- - Wednesday, August 28, 2019

JERUSALEM — Israeli officials said Saturday that they had carried out an attack on an Islamic Revolutionary Guard Corps base in southern Syria against a team that was preparing to launch “killer drones” at Israel.

Meanwhile, two drones crashed in a Shiite suburb of Beirut, a stronghold of Hezbollah. Lebanese President Michel Aoun called it a declaration of war.

In Iraq, members of the pro-Iranian Popular Mobilization Forces are scouring the skies for drones they say have targeted their warehouses. In Yemen, the Iranian-backed Houthi rebels have deployed drones to attack neighboring Saudi Arabia.

Political tensions and military threats are nothing new to the Middle East, but technology is giving the hostile parties a deadly new way to express them. Israel’s suspected use of high-tech military drones in three attacks in three countries in the space of 48 hours could be a taste of things to come.

Hours after the incident in Lebanon, Hezbollah leader Hassan Nasrallah responded in a rare television address, “From tonight, I tell the Israeli army on the border, be prepared and wait for us.”



Drones, or unmanned aerial vehicles, are increasingly revolutionizing warfare, and recent clashes across the Middle East show how they can be both a strategic game-changer and a terrorist’s favorite equalizer.

Israel, long the strongest military power in the region, has been a leader in drone technology for decades. Companies such as Elbit Systems, Israel Aerospace Industries, Rafael, UVision and Aeronautics are pioneering new technology in drone warfare and in defending against drones.

But the ubiquity and falling costs of increasingly sophisticated and elusive drones are introducing a destabilizing factor in the tense regional calculus, neutralizing the advantage of bigger armies and arsenals and shortening the time states have to evaluate and head off a potential military attack.

Just in the past month, four bases of the Popular Mobilization Forces have mysteriously blown up in Iraq. Shiite militia leaders blamed Israel and held the Trump administration responsible for putting their country in the line of fire.

The Pentagon said the U.S. did not carry out any of the attacks. Members of Iraq’s parliament blamed “Zionist aggression” for the attacks, Al-Etejah TV reported Tuesday.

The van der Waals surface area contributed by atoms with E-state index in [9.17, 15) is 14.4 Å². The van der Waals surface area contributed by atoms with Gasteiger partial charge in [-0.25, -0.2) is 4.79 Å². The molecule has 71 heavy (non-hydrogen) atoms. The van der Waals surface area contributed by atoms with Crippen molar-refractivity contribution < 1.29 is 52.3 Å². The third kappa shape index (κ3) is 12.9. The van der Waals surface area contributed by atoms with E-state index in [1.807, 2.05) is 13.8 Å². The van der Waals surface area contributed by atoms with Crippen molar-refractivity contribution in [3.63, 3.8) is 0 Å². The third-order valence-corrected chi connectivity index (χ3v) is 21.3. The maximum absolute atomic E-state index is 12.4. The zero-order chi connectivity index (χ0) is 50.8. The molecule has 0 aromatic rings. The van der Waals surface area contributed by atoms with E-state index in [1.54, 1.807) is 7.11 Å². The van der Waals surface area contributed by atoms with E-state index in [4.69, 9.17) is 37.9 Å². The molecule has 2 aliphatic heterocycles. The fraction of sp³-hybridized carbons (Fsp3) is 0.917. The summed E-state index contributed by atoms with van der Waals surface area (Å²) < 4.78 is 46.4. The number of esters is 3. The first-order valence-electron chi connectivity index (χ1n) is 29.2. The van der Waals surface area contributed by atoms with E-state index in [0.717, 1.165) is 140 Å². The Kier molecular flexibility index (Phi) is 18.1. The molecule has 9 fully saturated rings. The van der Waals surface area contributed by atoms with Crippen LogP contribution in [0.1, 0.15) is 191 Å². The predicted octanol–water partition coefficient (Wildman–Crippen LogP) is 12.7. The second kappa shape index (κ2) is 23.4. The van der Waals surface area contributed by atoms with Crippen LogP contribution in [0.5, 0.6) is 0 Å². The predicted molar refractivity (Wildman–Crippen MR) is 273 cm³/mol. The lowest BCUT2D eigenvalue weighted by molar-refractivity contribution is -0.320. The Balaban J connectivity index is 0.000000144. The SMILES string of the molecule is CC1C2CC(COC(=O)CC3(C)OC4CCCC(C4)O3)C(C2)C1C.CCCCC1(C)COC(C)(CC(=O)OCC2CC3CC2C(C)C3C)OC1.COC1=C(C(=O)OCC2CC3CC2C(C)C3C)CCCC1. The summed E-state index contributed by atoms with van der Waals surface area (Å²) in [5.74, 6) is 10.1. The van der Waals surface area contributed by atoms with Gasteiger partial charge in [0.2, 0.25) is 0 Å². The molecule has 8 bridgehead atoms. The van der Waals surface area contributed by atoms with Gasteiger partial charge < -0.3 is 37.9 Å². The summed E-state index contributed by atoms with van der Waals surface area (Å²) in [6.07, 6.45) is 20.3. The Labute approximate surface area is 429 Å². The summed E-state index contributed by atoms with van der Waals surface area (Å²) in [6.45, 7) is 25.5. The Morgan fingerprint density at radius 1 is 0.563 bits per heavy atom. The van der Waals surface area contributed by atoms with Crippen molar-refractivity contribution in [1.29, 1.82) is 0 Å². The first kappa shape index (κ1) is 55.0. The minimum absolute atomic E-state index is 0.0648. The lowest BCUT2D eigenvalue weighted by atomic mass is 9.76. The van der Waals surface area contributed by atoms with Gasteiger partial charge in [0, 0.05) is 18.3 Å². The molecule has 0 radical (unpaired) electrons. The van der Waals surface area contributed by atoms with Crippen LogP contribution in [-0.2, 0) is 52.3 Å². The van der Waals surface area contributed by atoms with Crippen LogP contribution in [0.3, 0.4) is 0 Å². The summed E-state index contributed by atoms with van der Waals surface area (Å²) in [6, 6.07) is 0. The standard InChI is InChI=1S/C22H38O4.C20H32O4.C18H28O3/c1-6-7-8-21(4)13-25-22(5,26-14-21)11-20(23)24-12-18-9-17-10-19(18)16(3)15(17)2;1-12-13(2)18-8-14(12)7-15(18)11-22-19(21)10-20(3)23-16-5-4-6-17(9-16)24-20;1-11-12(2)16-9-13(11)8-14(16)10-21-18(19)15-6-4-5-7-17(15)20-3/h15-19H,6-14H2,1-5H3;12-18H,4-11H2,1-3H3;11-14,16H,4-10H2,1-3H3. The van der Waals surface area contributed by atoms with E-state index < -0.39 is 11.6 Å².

The militias in Iraq have claimed to shoot at drones from Nineveh to southern Baghdad and Anbar province in the past few days.

Jeanine Hennis-Plasschaert, the U.N. special envoy for Iraq, told the Security Council on Wednesday that the suspected drone strikes reflect a larger fear that Iraq is being dragged into the simmering conflict between Washington and Tehran.

“We must spare no effort in avoiding this prospect,” she said in New York.

Israel in the lead

Drone technology is a natural field for Israel as part of its wide-ranging arsenal.

They can track and attack a target far beyond the country’s border without having to send precious pilots into enemy airspace. Drones are also a force multiplier for a small country with multiple borders. Israel can monitor threats from groups such as Hamas and Lebanon’s Hezbollah. Israeli drones such as the Heron TP can fly more than 600 miles for 30 hours.

Israel’s defense industry also produces an array of “loitering munitions” — drones such as the SkyStriker and Harpy that pack warheads and can carry out precise long-range strikes. Israel doesn’t comment on the types of munitions it uses in airstrikes.

Drones also provide a measure of deniability, even when the apparent source of the drone is widely suspected. Although accused of using drones in Iraq and Lebanon in the past week, Israel has not commented on either incident.

“We are operating in many areas against a state that wants to annihilate us,” Israeli Prime Minister Benjamin Netanyahu said in a nondenial denial Aug. 22. “Of course I gave the security forces a free hand and instructed them to do anything necessary to thwart Iran’s plans.”

The Israel Defense Forces later revealed that an Iranian drone team had been spotted near the Golan Heights and published grainy video of the team.

The footage underscores that Israel is not the only participant with military drone capability. Israel accused Iran of flying a drone from Syria into its airspace in February 2018. Israel’s Iron Dome missile shield, which was built with U.S. support, showed that it could shoot down drones as early as 2015.

Israeli Smart Shooter technology enables rifles to be used against small moving UAV targets. Israel’s Drone Guard and Drone Dome are other defense systems.

Hezbollah, the powerful Iran-allied Shiite movement in Lebanon, is expanding its military drone capability.

Using Iranian technology, Hezbollah has been using drones since 2004 and has repeatedly flown them into or near Israeli airspace.

Hezbollah has also used drones in Syria in support of Syrian President Bashar Assad.

Tensions now are rising after Hezbollah accused Israel of using two armed drones in Beirut.

The Associated Press, citing a security official and the state news agency, reported Wednesday that Lebanese army gunners opened fire at two of three Israeli reconnaissance drones after they entered Lebanese airspace. The incident occurred in the village of Adeisseh, a few miles from the Israeli border, according to the AP account.

The Israeli military issued a statement acknowledging a confrontation. “The drones completed their mission and no IDF damage was reported,” it said.

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